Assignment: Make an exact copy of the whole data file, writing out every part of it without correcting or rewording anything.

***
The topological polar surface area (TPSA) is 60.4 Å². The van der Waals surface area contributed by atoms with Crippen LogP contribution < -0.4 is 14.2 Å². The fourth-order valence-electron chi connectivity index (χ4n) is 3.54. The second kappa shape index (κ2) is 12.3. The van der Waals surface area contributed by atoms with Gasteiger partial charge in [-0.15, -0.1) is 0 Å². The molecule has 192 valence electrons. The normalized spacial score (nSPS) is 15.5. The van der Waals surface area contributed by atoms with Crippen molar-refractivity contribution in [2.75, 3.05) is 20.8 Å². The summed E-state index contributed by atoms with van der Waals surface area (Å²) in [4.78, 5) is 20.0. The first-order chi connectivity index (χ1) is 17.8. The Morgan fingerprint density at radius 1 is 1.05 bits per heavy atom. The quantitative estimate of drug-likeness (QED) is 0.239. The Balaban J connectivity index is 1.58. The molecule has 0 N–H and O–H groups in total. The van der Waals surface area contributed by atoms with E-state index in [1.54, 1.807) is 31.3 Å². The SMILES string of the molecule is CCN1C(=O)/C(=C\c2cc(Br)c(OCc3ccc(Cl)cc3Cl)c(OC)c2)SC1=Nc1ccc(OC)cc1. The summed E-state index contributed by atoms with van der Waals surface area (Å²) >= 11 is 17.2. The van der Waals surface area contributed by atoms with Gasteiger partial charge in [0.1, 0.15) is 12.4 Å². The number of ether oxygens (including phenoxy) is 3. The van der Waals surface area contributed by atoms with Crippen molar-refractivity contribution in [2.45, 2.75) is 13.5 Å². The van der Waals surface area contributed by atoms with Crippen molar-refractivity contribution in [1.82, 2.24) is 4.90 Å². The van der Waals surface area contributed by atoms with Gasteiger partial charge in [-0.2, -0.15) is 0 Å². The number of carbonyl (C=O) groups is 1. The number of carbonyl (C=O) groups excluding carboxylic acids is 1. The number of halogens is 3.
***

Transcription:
The topological polar surface area (TPSA) is 60.4 Å². The van der Waals surface area contributed by atoms with Crippen LogP contribution < -0.4 is 14.2 Å². The fourth-order valence-electron chi connectivity index (χ4n) is 3.54. The second kappa shape index (κ2) is 12.3. The van der Waals surface area contributed by atoms with Gasteiger partial charge in [-0.15, -0.1) is 0 Å². The molecule has 192 valence electrons. The normalized spacial score (nSPS) is 15.5. The van der Waals surface area contributed by atoms with Crippen molar-refractivity contribution in [2.75, 3.05) is 20.8 Å². The summed E-state index contributed by atoms with van der Waals surface area (Å²) in [4.78, 5) is 20.0. The first-order chi connectivity index (χ1) is 17.8. The Morgan fingerprint density at radius 1 is 1.05 bits per heavy atom. The quantitative estimate of drug-likeness (QED) is 0.239. The Balaban J connectivity index is 1.58. The molecule has 0 N–H and O–H groups in total. The van der Waals surface area contributed by atoms with E-state index in [1.54, 1.807) is 31.3 Å². The SMILES string of the molecule is CCN1C(=O)/C(=C\c2cc(Br)c(OCc3ccc(Cl)cc3Cl)c(OC)c2)SC1=Nc1ccc(OC)cc1. The summed E-state index contributed by atoms with van der Waals surface area (Å²) >= 11 is 17.2. The van der Waals surface area contributed by atoms with Gasteiger partial charge in [0.1, 0.15) is 12.4 Å². The number of ether oxygens (including phenoxy) is 3. The van der Waals surface area contributed by atoms with Crippen molar-refractivity contribution in [2.45, 2.75) is 13.5 Å². The van der Waals surface area contributed by atoms with Crippen molar-refractivity contribution in [1.82, 2.24) is 4.90 Å². The van der Waals surface area contributed by atoms with Gasteiger partial charge in [-0.2, -0.15) is 0 Å². The number of carbonyl (C=O) groups is 1. The number of carbonyl (C=O) groups excluding carboxylic acids is 1. The number of halogens is 3.